According to a May 1954 Daily Variety item, Humphrey Bogart, through his Santana film company, attempted to purchase the Hayes's novel but was outbid by Paramount. Bogart had played a role similar to "Glenn Griffin" in The Petrified Forest, the 1936 film that made him a star (see AFI Catalog of Motion Pictures, 1931-40). Modern sources claim that Hayes signed with Paramount because the studio agreed to hire him to write the screenplay and because of director William Wyler's reputation. Wyler had read Hayes's novel in manuscript form and, according to modern sources, asked Paramount to buy it. According to February 1956 correspondence from the Screen Writers Guild, contained in the file on the film at the AMPAS Library, John Mock and Elizabeth Eberhardy were incorrectly credited in an April 1955 Screen Achievements Bulletin listing as contributing to the screenplay's construction along with Jay Dratler.
Modern sources state that Wyler originally wanted Gary Cooper or Henry Fonda to play Dan, and Marlon Brando or James Dean to play the part of Glenn, who in the stage version, was a young man. Modern sources also claim that Wyler asked Spencer Tracy to portray Dan, but when Tracy and Bogart could not agree on screen billing, cast Fredric March, who had starred in his 1946 film The Best Years of Our Lives (see AFI Catalog of Feature Films, 1941-50). As noted in news items, Raymond Burr was cast in the film, but had to drop out due to scheduling conflicts with You're Never Too Young . News items announced that Richard Erdman had been cast in the role of a reporter, and Erdman is listed in Hollywood Reporter production charts, but neither he nor his character appear in the final film. Arthur Franz also was announced as a cast member in Hollywood Reporter, but he, too, was not in the final film. Hollywood Reporter news items add Jesslyn Fax and Ed Ralph to the cast, but their appearance in the final film has not been confirmed. Night exteriors were shot on Universal Studios' back lot, according to modern sources, and a thoroughly furnished, seven-room house was built on the Paramount lot for the film's interiors.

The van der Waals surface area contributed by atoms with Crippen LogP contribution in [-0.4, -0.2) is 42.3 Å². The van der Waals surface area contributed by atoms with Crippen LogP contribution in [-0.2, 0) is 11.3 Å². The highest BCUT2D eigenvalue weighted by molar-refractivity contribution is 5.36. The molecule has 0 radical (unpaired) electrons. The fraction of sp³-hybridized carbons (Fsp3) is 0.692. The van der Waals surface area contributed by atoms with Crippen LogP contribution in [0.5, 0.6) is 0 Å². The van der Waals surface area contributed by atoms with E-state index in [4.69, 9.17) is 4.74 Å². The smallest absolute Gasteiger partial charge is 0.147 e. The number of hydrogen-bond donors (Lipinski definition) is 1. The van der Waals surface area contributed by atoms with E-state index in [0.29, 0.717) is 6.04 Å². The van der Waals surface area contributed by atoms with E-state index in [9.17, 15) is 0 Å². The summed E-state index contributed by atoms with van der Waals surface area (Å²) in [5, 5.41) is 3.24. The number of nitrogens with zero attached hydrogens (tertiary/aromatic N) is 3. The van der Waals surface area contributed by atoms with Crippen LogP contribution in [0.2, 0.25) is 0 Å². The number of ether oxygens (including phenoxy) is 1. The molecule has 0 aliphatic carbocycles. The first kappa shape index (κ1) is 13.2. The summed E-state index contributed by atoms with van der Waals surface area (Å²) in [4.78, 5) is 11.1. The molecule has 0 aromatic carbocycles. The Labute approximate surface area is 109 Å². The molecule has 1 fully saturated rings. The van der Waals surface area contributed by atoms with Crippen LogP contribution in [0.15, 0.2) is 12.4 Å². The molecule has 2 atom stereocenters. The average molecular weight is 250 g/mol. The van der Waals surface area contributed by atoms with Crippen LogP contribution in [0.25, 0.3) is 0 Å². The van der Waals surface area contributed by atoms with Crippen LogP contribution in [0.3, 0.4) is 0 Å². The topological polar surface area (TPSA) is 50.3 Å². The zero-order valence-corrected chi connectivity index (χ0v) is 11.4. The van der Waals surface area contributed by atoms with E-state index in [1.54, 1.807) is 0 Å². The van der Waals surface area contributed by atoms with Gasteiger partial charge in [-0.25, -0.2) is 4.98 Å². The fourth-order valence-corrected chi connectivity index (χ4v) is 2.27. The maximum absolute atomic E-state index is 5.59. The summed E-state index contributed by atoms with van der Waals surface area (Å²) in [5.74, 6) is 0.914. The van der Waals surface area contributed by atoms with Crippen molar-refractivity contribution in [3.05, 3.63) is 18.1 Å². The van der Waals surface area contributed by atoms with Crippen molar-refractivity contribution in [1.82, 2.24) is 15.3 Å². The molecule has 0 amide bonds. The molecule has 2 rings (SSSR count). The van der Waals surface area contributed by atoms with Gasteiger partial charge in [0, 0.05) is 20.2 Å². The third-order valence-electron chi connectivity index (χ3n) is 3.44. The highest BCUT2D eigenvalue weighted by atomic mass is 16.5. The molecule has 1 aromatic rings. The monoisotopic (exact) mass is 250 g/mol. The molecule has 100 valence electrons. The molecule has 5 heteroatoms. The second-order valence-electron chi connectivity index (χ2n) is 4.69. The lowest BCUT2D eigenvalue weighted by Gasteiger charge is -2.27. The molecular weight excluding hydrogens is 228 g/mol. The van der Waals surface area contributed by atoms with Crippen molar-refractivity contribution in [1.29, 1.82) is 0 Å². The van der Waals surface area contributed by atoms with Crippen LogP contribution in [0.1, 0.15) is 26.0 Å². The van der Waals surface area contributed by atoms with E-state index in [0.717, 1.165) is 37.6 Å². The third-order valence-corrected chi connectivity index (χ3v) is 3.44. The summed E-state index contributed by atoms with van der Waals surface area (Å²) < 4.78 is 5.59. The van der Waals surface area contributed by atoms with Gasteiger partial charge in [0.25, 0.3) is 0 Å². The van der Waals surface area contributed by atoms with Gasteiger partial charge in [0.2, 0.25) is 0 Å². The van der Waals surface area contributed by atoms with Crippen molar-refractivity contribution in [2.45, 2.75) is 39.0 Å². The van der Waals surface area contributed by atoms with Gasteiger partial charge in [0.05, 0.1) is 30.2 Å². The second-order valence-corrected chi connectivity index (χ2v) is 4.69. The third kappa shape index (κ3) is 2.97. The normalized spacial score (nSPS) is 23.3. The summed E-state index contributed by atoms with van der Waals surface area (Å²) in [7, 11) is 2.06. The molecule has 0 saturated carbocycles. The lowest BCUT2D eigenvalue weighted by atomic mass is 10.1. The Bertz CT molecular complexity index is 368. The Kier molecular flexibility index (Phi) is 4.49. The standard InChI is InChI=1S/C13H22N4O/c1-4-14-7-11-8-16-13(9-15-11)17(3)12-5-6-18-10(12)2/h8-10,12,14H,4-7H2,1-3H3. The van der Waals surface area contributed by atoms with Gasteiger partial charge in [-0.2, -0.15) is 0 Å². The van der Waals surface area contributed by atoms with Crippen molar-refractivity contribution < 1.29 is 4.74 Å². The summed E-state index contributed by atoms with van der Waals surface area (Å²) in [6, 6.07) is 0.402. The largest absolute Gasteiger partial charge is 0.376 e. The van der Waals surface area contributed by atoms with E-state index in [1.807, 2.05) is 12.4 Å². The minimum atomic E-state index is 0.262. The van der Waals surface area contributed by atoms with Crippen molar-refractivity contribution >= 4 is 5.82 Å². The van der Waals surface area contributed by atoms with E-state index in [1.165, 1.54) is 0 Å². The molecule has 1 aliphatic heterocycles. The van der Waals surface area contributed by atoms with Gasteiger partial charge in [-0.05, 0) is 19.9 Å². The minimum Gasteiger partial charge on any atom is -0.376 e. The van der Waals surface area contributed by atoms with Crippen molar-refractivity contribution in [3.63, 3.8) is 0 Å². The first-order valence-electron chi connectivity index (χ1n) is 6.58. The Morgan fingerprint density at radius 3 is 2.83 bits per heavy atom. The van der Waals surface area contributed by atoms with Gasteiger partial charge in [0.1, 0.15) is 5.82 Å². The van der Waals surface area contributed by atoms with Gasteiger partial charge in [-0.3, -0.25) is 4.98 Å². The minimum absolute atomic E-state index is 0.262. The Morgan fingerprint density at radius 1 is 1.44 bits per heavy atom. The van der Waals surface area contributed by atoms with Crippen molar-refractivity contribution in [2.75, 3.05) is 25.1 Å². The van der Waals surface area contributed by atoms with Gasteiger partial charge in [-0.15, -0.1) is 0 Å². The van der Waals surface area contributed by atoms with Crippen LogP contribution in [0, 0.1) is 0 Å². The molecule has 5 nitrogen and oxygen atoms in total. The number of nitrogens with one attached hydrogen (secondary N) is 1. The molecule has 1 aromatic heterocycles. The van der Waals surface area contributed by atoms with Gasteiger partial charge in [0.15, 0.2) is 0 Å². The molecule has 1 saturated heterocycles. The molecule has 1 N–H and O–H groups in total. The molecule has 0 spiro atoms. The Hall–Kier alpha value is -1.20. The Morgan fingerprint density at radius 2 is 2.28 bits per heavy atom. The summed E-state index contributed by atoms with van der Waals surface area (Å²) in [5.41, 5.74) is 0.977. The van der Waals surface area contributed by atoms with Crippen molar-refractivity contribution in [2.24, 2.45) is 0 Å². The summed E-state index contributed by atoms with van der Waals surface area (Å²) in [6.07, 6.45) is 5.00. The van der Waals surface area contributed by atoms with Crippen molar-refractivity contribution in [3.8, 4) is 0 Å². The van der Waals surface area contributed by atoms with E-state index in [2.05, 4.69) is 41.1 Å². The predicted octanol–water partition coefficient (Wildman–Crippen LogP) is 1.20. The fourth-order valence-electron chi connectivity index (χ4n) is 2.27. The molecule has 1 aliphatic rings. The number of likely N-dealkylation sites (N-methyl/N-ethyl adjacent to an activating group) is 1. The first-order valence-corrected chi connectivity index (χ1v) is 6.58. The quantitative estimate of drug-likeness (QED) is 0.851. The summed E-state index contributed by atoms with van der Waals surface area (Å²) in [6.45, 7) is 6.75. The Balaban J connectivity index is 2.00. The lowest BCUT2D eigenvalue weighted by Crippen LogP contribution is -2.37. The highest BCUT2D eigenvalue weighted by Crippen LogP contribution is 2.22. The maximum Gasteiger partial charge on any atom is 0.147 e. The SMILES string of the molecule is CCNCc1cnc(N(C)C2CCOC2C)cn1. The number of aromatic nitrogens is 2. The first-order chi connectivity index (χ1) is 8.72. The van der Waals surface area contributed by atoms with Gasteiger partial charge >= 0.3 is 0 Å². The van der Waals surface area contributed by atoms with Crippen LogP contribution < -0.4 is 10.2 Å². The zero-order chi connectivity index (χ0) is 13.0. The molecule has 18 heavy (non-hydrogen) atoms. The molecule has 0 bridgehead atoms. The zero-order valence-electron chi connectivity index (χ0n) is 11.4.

Despite generally good reviews, The Desperate Hours was a box office failure. On December 13, 1967, the ABC television network broadcast a version of Hayes's play, directed by Ted Kotcheff and starring Arthur Hill, Teresa Wright and George Segal. In 1990, Michael Cimino directed a remake of The Desperate Hours, titled Desperate Hours. The MGM-UA release, for which Hayes received an onscreen writing credit, starred Mickey Rourke, Anthony Hopkins and Mimi Rogers.
Voted Best Director by the 1955 National Board of Review.
Released in United States Fall November 1955
Remade with the same title in 1990, directed by Michael Cimino and starring Mickey Rourke and Anthony Hopkins.
Released in United States Fall November 1955